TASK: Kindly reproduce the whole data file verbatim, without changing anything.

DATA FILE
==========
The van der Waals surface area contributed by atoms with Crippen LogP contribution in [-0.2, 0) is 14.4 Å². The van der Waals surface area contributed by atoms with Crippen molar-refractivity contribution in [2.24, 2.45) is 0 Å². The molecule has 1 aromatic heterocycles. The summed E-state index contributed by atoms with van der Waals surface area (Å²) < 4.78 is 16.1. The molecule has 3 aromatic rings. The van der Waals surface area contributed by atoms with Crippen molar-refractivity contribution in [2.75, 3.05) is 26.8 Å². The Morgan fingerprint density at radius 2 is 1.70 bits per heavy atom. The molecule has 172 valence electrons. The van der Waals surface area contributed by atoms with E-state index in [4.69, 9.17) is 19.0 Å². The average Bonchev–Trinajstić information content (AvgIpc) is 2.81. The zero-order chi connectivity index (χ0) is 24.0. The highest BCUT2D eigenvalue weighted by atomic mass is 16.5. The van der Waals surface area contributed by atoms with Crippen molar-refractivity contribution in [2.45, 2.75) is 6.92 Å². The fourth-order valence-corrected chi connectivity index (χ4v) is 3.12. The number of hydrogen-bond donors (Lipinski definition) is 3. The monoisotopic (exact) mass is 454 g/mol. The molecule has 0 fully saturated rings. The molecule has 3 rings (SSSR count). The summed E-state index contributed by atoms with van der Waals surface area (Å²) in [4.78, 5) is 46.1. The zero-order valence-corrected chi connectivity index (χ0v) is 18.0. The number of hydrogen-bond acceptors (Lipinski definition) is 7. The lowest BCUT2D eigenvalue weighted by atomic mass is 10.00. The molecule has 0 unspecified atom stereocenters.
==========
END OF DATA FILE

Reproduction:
The van der Waals surface area contributed by atoms with Crippen LogP contribution in [-0.2, 0) is 14.4 Å². The van der Waals surface area contributed by atoms with Crippen molar-refractivity contribution in [2.24, 2.45) is 0 Å². The molecule has 1 aromatic heterocycles. The summed E-state index contributed by atoms with van der Waals surface area (Å²) < 4.78 is 16.1. The molecule has 3 aromatic rings. The van der Waals surface area contributed by atoms with Crippen molar-refractivity contribution in [2.75, 3.05) is 26.8 Å². The Morgan fingerprint density at radius 2 is 1.70 bits per heavy atom. The molecule has 172 valence electrons. The van der Waals surface area contributed by atoms with E-state index in [4.69, 9.17) is 19.0 Å². The average Bonchev–Trinajstić information content (AvgIpc) is 2.81. The zero-order chi connectivity index (χ0) is 24.0. The highest BCUT2D eigenvalue weighted by atomic mass is 16.5. The van der Waals surface area contributed by atoms with Crippen molar-refractivity contribution in [2.45, 2.75) is 6.92 Å². The fourth-order valence-corrected chi connectivity index (χ4v) is 3.12. The number of hydrogen-bond donors (Lipinski definition) is 3. The monoisotopic (exact) mass is 454 g/mol. The molecule has 0 fully saturated rings. The molecule has 3 rings (SSSR count). The summed E-state index contributed by atoms with van der Waals surface area (Å²) in [4.78, 5) is 46.1. The zero-order valence-corrected chi connectivity index (χ0v) is 18.0. The number of hydrogen-bond acceptors (Lipinski definition) is 7. The lowest BCUT2D eigenvalue weighted by atomic mass is 10.00. The molecule has 0 unspecified atom stereocenters.